13 June 2022
NOT TOO HOT, NOT TOO COLD: GETTING GREATER GLIDER NEST BOXES JUST RIGHT!
BREAKING NEWS October 2023: Logging has been in Tallaganda State Forest after an Endangered greater glider was found deceased just 50 metres from the logging site.
We only have a small window to secure permanent protection for this area - one of the last places of refuge for greater gliders. - sign the petition or donate.
Update 11 January 2023: ! Just ten weeks after installation, greater gliders have moved into their ‘Goldilocks’ boxes.
Once upon a time, in the eucalypt forests of eastern Australia, there lived the world’s largest gliding marsupial, the greater glider.
“The greater glider is a specialist in eating eucalypt leaves,” says Dr Kara Youngentob, a Wildlife Ecologist at the Australian National University (ANU). “Unfortunately, though, it often plays second fiddle to the koala. They're much harder to see, and they live in places where people tend not to be, so they're often unknown. But when you do see them, they're just the most fascinating animal.”
The devastating bushfires of 2019-20 destroyed close to a third of all greater glider habitat. This fascinating nocturnal animal, about the size of a cat, though only a fraction of the weight, is experiencing its most existential threat to date. “Greater gliders use hollows to nest in,” explains Dr Youngentob, “and they prefer hollows from really old trees”. These hollows can take up to 250 years to form.
With so many old trees already lost to logging, landclearing and an increase in catastrophic fires due to worsening climate change, the already under-threat greater glider faces an even greater shortage of the tree hollows crucial to their survival.
To build resilience into these landscapes and help greater gliders move back into burnt areas, WWF-Australia, in partnership with Greening Australia and ANU, set about creating hi-tech nest boxes which mimic the hollows of old trees.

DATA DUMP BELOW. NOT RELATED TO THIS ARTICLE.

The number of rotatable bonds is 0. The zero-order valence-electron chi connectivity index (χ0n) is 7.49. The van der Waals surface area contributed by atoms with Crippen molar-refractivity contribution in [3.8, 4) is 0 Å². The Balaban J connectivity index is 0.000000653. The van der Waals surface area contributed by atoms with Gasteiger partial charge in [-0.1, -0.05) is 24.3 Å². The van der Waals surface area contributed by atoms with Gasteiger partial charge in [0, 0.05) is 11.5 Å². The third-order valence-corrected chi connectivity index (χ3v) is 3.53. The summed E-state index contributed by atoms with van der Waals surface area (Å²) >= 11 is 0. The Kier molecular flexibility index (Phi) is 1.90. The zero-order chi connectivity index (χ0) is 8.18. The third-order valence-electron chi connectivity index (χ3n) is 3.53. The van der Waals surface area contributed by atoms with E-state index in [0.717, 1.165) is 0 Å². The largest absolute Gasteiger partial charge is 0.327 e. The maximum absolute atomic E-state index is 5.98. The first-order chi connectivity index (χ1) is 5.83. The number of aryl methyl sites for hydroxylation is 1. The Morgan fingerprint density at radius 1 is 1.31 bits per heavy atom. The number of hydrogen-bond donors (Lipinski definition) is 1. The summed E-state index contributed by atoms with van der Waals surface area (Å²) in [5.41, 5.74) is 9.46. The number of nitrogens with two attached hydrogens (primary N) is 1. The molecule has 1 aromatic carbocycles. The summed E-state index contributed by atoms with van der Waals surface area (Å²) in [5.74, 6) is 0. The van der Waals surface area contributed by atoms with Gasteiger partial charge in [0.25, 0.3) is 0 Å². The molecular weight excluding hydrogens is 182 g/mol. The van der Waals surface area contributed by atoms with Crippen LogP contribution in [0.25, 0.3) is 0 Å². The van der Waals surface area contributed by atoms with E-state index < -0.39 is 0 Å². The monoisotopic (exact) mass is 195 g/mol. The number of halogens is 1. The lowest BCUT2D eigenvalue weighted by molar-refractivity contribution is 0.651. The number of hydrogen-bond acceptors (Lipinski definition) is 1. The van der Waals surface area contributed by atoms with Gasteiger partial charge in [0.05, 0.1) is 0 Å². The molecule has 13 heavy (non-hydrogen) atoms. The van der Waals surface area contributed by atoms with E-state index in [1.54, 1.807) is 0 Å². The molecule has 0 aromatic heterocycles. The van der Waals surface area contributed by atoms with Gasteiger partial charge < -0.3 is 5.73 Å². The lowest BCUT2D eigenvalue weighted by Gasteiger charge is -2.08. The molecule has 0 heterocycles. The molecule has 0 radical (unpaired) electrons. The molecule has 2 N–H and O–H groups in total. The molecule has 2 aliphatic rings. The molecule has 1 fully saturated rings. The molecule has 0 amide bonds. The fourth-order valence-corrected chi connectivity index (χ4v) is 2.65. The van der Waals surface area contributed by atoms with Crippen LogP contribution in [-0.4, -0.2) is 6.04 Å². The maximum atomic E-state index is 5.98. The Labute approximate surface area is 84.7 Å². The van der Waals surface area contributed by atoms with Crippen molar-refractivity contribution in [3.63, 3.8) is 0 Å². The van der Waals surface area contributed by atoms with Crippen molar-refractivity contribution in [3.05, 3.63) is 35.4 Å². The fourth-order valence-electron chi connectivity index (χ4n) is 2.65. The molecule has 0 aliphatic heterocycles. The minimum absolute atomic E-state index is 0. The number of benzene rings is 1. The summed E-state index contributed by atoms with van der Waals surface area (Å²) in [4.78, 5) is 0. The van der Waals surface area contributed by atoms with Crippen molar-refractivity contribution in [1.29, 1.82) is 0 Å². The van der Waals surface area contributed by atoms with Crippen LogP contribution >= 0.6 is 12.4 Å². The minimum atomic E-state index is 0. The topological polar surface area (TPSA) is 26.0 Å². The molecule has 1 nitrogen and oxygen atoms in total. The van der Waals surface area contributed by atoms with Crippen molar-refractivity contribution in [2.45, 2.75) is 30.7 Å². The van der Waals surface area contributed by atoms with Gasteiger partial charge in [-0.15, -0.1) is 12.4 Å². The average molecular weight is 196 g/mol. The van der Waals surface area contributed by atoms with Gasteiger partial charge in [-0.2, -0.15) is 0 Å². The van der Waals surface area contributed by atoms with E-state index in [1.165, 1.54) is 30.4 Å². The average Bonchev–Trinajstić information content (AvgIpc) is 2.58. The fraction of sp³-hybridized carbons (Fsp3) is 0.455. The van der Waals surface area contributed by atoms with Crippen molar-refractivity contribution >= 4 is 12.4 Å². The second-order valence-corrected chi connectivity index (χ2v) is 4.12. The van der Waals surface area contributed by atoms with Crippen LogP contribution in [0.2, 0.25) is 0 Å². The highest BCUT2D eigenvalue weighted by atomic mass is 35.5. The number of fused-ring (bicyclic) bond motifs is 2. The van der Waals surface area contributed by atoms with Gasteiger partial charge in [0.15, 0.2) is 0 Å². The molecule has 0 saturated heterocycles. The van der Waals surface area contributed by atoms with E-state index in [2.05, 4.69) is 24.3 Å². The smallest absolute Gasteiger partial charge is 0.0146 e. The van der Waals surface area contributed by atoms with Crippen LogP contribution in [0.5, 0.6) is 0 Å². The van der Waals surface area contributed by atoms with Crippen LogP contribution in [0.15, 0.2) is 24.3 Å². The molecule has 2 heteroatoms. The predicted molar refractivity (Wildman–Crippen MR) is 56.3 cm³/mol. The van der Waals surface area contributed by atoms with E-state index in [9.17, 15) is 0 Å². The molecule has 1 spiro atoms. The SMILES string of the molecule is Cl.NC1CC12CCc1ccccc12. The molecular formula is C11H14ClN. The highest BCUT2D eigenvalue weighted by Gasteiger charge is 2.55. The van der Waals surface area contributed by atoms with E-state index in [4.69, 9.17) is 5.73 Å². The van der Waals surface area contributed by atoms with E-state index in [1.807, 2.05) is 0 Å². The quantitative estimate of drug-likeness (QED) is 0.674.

"I've been affectionately calling them Goldilocks boxes,” says Dr Kita Ashman, Threatened Species and Climate Adaption Ecologist at WWF-Australia. “Greater gliders have thermal requirements. They can't get too hot, and it's also good if they don't get too cold. We need a nest box that will be able to buffer them from those extreme temperatures, so we wanted to design something with our partners that would prevent that from happening. Something that will keep them not too hot, not too cold, but just that perfect temperature where they can become more resilient in these climate change scenarios.”
To create a nest box that best simulates the natural environment of an old tree hollow, the team has used many different materials.
Drew Liepa, the Senior Program Officer at Greening Australia, says, “The base material for the nest boxes is marine ply. There's also a reflective paint product, which is fire retardant. Internally the nest boxes are lined with a hardwood ply between the internal insulation, with an air gap to help the box perform thermally.”